Most importantly, “how” you go about getting them motivated or inspired is going to be crucial. You cannot force anything on your child. They must choose it for themselves

Lead By Example

And of course, make sure you’re leading by example. It’s going be hard to swallow your ideas if all they see you do is watch TV, surf the net and play on your computer all day. If you too have an issue with spending too much time in front of any screen, this is your opportunity to find a way to bond with your teen outside of the house.

—————————————————————————————————————————————————————-

Sergio & His Mom

Dear Parent,
I am on a mission to help heal this planet because I truly believe that so much of the trauma and drama our society endures stems from the fact that as youth we did not learn how to address our emotions, solve our problems, and discover our authentic selves. If you find any of this material beneficial, please support this school and our message by taking the following actions below.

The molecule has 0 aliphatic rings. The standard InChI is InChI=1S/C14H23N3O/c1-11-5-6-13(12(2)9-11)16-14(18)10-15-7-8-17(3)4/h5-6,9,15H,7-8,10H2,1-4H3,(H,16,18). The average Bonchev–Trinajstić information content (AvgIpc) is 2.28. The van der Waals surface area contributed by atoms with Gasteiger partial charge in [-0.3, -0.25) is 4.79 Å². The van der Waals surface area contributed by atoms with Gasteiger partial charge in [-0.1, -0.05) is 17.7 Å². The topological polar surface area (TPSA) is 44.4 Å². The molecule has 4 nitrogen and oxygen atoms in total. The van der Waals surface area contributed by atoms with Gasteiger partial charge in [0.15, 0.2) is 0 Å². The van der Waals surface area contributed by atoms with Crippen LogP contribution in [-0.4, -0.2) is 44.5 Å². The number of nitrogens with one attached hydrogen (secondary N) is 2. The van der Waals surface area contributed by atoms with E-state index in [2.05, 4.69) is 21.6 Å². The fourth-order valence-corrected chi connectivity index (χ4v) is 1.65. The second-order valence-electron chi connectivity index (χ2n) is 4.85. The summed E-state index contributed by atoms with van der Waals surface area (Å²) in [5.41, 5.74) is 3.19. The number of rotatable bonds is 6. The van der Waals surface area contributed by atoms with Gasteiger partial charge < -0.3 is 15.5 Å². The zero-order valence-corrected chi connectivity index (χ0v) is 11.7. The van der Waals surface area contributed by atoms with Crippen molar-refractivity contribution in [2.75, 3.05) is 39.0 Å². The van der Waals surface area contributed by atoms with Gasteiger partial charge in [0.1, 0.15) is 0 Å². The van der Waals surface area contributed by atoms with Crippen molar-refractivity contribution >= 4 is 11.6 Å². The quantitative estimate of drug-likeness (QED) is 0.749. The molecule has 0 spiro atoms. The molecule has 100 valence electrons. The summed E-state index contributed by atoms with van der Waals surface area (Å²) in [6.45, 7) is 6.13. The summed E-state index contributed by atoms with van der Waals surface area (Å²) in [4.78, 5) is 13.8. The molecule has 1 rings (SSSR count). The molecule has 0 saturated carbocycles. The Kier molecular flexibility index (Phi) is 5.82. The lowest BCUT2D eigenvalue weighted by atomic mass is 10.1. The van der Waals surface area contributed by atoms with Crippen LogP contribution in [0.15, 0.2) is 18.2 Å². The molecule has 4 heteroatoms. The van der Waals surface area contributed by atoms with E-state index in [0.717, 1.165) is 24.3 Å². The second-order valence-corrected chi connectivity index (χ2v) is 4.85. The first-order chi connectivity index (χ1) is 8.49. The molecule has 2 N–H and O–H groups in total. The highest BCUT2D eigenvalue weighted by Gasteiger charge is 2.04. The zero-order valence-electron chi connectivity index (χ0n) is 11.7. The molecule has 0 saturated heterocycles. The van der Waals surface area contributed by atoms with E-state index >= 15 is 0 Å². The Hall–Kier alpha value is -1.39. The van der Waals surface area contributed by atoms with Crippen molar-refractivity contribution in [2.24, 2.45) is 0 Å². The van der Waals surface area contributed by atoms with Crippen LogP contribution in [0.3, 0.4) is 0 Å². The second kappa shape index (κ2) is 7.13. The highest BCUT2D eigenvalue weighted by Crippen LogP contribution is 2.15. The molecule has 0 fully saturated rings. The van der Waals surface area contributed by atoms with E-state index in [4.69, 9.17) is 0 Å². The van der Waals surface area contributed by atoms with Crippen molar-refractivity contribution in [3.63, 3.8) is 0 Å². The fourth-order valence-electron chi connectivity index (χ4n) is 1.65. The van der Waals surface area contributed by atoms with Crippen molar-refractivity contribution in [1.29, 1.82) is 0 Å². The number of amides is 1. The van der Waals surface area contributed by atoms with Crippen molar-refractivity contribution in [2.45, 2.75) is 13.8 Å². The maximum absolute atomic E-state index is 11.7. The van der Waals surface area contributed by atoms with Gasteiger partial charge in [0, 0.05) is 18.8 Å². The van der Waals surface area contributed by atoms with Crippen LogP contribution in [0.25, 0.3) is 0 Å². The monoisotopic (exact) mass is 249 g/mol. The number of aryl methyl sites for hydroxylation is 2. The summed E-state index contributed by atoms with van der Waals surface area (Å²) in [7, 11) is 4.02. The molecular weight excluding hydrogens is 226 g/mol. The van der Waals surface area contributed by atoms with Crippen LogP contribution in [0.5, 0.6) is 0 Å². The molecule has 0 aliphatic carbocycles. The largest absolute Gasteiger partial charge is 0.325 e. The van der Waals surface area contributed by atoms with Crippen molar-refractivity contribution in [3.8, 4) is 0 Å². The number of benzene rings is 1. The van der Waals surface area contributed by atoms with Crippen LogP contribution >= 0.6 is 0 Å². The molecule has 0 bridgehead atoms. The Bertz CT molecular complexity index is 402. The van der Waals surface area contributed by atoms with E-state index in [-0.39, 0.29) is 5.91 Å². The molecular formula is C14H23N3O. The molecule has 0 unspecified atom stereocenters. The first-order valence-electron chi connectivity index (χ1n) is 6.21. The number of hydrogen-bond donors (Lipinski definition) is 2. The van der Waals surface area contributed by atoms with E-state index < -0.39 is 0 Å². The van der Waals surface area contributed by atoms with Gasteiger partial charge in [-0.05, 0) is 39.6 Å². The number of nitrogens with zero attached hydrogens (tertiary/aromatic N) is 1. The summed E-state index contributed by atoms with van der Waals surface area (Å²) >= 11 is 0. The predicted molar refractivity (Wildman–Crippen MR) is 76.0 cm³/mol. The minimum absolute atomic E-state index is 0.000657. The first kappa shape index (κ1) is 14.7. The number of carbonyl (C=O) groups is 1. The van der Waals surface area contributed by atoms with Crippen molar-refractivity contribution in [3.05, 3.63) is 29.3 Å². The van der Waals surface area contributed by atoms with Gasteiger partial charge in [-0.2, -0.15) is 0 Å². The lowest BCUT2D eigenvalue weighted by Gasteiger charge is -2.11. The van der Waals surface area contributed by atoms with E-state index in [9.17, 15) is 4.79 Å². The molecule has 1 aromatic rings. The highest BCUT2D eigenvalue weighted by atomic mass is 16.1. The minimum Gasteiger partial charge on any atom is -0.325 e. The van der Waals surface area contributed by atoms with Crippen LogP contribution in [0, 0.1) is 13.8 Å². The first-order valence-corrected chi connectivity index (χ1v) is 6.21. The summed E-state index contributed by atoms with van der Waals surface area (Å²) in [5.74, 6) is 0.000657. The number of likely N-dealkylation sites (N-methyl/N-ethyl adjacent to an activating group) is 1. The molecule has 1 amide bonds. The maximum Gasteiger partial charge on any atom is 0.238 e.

Sincerely,

– Sergio Diazgranados

  • If you have not done so already, make sure you have taken our FREE foundation program The Neutral Parenting Formula: A Blueprint For Raising Successful Teenagers that will really help you get the most from this lesson because some of the concepts discussed here may not make as much sense. You can access it here for FREE through the end of 2012. Afterwards the program will cost $997.
  • Make sure to join our Facebook community where we will offer support to parents.
  • If you enjoyed this lesson, please share it on your Facebook wall, Pinterest, Twitter, and StumbleUpon using the icons on the left.
  • If you have a question or comment regarding this lesson, please post it below so that other parents can engage in the conversation.
editor September 24, 2012

School


In this lesson we are going to explore teenagers having problems at school because they are disinterested. In it you will learn:

  • Why so many teenagers hate school